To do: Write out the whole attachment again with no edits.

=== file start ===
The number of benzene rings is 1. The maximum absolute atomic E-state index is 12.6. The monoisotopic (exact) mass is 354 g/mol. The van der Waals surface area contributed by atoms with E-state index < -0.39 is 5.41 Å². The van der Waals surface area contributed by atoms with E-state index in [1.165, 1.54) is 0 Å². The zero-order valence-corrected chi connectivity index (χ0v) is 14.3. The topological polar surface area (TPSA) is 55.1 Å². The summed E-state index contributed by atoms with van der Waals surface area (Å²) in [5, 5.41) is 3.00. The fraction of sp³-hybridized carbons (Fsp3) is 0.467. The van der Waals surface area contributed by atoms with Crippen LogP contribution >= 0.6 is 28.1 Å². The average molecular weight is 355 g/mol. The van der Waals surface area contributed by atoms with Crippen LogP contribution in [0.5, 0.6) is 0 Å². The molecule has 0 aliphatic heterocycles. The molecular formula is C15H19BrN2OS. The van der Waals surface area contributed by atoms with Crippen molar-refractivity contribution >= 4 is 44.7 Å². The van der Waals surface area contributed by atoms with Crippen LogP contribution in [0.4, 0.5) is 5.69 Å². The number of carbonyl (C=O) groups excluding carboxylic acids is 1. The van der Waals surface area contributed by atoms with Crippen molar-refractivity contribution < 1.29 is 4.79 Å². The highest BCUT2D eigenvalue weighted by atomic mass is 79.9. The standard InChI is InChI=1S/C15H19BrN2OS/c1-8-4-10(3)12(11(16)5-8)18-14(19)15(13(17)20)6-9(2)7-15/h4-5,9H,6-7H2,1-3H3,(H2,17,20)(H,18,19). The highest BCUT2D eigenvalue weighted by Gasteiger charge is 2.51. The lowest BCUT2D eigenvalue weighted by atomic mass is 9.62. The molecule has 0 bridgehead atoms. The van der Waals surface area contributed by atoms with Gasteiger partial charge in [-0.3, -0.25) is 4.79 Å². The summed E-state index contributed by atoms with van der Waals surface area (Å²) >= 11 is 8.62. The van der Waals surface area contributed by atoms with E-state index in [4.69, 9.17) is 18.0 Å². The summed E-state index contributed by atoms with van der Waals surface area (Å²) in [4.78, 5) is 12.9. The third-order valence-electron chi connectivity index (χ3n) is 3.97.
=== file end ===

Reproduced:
The number of benzene rings is 1. The maximum absolute atomic E-state index is 12.6. The monoisotopic (exact) mass is 354 g/mol. The van der Waals surface area contributed by atoms with E-state index < -0.39 is 5.41 Å². The van der Waals surface area contributed by atoms with E-state index in [1.165, 1.54) is 0 Å². The zero-order valence-corrected chi connectivity index (χ0v) is 14.3. The topological polar surface area (TPSA) is 55.1 Å². The summed E-state index contributed by atoms with van der Waals surface area (Å²) in [5, 5.41) is 3.00. The fraction of sp³-hybridized carbons (Fsp3) is 0.467. The van der Waals surface area contributed by atoms with Crippen LogP contribution >= 0.6 is 28.1 Å². The average molecular weight is 355 g/mol. The van der Waals surface area contributed by atoms with Crippen LogP contribution in [0.5, 0.6) is 0 Å². The molecule has 0 aliphatic heterocycles. The molecular formula is C15H19BrN2OS. The van der Waals surface area contributed by atoms with Crippen molar-refractivity contribution >= 4 is 44.7 Å². The van der Waals surface area contributed by atoms with Crippen LogP contribution in [0.4, 0.5) is 5.69 Å². The number of carbonyl (C=O) groups excluding carboxylic acids is 1. The van der Waals surface area contributed by atoms with Crippen molar-refractivity contribution < 1.29 is 4.79 Å². The highest BCUT2D eigenvalue weighted by atomic mass is 79.9. The standard InChI is InChI=1S/C15H19BrN2OS/c1-8-4-10(3)12(11(16)5-8)18-14(19)15(13(17)20)6-9(2)7-15/h4-5,9H,6-7H2,1-3H3,(H2,17,20)(H,18,19). The highest BCUT2D eigenvalue weighted by Gasteiger charge is 2.51. The lowest BCUT2D eigenvalue weighted by atomic mass is 9.62. The molecule has 0 bridgehead atoms. The van der Waals surface area contributed by atoms with Gasteiger partial charge in [-0.3, -0.25) is 4.79 Å². The summed E-state index contributed by atoms with van der Waals surface area (Å²) >= 11 is 8.62. The van der Waals surface area contributed by atoms with E-state index in [4.69, 9.17) is 18.0 Å². The summed E-state index contributed by atoms with van der Waals surface area (Å²) in [4.78, 5) is 12.9. The third-order valence-electron chi connectivity index (χ3n) is 3.97.